in the services of the State were asked to donate one month's 
salary of their service or any rise in pay towards the shrine. 
The temple is of beautiful architectural design. 

2. Dalwalon Ka Mandir: This temple is important for 
its gate of archaeological beauty. 

3. Lakskman Ji's Temple {Neiv): This temple is famous 
for its beautiful stone work. 

4. Panch Mukhi Hanuman: It is an 'Ugra Roop' image of 

God Hanuman and is considered very rare, 

5. Saga Sageshvxiri Devi: This image was said to be the 
family diety of Prithvi Raj Chauhan, the last Hindu King of 

6. Lakshmanji Vmhaiesh: Official Gurudwaras of the 
Ruling family of Bharatpur. 

7. Sirkiwala Hanuman: This temple is older than 
Bharatpur town and existed in the midst of thick forests before 
Bharatpur was founded. 

8. Hardevji's Temple: Used to be Gurudwara of the 
Great Maharaja Suraj Mai before he became a disciple of the 
Nagas and Lakshmanji Venkatesh. 

9. Brijendra Behariji's Temple, Setvar: This was built 
by Maharaja Jaswant Singh and was handed over to the Vallabh 
Kul Sampradaya. 

10. Satyanarainji's and Girdharlal Ji's Temple at Moti Mahal : 
These temples were constructed by the present Ruler and were 
installed with ancient images found in derelict temples round 
about the State. 

11. Jama, Masgid: Tins was also started by Maharaja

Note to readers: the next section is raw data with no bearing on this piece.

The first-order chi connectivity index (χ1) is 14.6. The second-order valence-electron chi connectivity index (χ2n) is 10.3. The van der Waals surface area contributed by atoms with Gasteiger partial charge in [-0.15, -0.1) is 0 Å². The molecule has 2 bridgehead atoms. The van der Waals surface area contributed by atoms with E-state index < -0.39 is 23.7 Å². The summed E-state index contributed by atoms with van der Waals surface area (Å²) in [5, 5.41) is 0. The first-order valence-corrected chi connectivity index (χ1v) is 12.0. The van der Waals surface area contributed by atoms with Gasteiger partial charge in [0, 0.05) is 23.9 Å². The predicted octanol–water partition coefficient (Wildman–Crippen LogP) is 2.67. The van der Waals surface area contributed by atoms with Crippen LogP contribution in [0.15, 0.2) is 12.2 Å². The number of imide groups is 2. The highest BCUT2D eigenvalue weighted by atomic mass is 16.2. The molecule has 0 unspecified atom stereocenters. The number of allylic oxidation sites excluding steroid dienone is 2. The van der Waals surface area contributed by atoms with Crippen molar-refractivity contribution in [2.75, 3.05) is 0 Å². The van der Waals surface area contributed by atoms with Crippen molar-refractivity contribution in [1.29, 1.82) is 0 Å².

Balwant Singh and was contributed to by donations in the same 
manner as the Ganga Mandir. 


Now a Girl's High School, was built by Begum Samru. 
The Begum played an important role iu Indian History. She 
married Walter Rhinehard, a German mercenary soldier and 
supplied troops to the Bharatpur Rulers. 

Bharatpur also has some interesting old mounds at village 
Nhon and Mallah village. Man is on the Agra road and there is 
tin image of Yaksha of Maurya period and is of archaeological 
interest. Mallah village has remains of ancient habitation 
from where statues, centuries old, have been unearthed and 
are in the Bharatpur Museum. 



This Swamp is more than a century old and has been 
famous duck-shooting resort lor the Rulers of Bharatpur. It 
is about three miles in the South-east direction of the town, 
and occupies an area of more than twelve square miles of which 
seven thousand acres is under water. The forest area around 
the swamps was used to imprison wild cattle at the request of 
Agra Pargana Administration. Some such cattle are still found 
in adjacent grass farm lands. The area is a famous winter 
resort of countless migratory and non-migratory birds. The 
Wild life Preservation Board, of India, at the instance of our 
Prime Minister, Mr. Jawahar Lai Nehru, persuaded the 
State Government to declare Keola Dev Ghana into a non- 
migratory bird Sanctuary. Every year many persons of note 
from near and far visit the area for study of birds and duck- 
ekooting as guests of the present Maharaja. The Ghana Forest 
and the Swamp are one of the finest and most densely populated 
bird and wild life sanctuaries in India. The Wild Life Board 
of Rajasthan has built a rest house in this preserve. 

Apart from Spotted Deer, Black Buck, Blue Bull, Sambhar, 
Wild Boar, Swamp Deer and Panther you can also find the 
following birds: — 


Family Corvidae (&*"** > 

•s — - y^\ 

House Crow (Corvua sphndem) \%/ 

JTreepie (Deiidrocilta vagabunda) %$ 

Family Paridae